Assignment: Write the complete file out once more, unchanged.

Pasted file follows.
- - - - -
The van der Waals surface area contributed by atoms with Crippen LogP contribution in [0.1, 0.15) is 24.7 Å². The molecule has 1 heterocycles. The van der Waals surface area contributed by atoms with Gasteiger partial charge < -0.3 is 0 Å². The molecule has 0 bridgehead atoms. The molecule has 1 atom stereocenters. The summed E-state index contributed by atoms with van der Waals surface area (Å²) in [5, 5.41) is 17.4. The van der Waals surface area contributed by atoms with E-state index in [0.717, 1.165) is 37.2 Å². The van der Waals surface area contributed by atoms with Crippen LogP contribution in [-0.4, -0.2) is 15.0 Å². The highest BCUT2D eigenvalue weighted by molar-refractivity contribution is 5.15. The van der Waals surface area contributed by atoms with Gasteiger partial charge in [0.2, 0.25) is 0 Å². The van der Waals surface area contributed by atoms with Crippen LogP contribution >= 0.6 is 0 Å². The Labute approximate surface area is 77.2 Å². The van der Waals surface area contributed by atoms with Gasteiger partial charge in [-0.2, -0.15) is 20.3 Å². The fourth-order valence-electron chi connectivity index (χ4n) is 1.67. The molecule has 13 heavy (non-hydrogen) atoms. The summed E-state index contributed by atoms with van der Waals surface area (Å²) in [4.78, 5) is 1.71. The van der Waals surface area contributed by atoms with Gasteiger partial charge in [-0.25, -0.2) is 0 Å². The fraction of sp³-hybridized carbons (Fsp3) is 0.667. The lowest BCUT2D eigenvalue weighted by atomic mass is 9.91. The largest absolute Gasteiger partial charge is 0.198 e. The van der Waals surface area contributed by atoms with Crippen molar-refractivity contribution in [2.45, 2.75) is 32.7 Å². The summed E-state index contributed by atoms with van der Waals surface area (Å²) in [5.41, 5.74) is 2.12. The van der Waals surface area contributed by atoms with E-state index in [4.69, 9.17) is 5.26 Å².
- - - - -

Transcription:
The van der Waals surface area contributed by atoms with Crippen LogP contribution in [0.1, 0.15) is 24.7 Å². The molecule has 1 heterocycles. The van der Waals surface area contributed by atoms with Gasteiger partial charge < -0.3 is 0 Å². The molecule has 0 bridgehead atoms. The molecule has 1 atom stereocenters. The summed E-state index contributed by atoms with van der Waals surface area (Å²) in [5, 5.41) is 17.4. The van der Waals surface area contributed by atoms with E-state index in [0.717, 1.165) is 37.2 Å². The van der Waals surface area contributed by atoms with Crippen LogP contribution in [-0.4, -0.2) is 15.0 Å². The highest BCUT2D eigenvalue weighted by molar-refractivity contribution is 5.15. The van der Waals surface area contributed by atoms with Gasteiger partial charge in [0.2, 0.25) is 0 Å². The van der Waals surface area contributed by atoms with Crippen LogP contribution >= 0.6 is 0 Å². The Labute approximate surface area is 77.2 Å². The van der Waals surface area contributed by atoms with Gasteiger partial charge in [-0.2, -0.15) is 20.3 Å². The fourth-order valence-electron chi connectivity index (χ4n) is 1.67. The molecule has 13 heavy (non-hydrogen) atoms. The summed E-state index contributed by atoms with van der Waals surface area (Å²) in [4.78, 5) is 1.71. The van der Waals surface area contributed by atoms with Gasteiger partial charge in [-0.25, -0.2) is 0 Å². The fraction of sp³-hybridized carbons (Fsp3) is 0.667. The lowest BCUT2D eigenvalue weighted by atomic mass is 9.91. The largest absolute Gasteiger partial charge is 0.198 e. The van der Waals surface area contributed by atoms with Crippen molar-refractivity contribution in [2.45, 2.75) is 32.7 Å². The summed E-state index contributed by atoms with van der Waals surface area (Å²) in [5.41, 5.74) is 2.12. The van der Waals surface area contributed by atoms with E-state index in [4.69, 9.17) is 5.26 Å².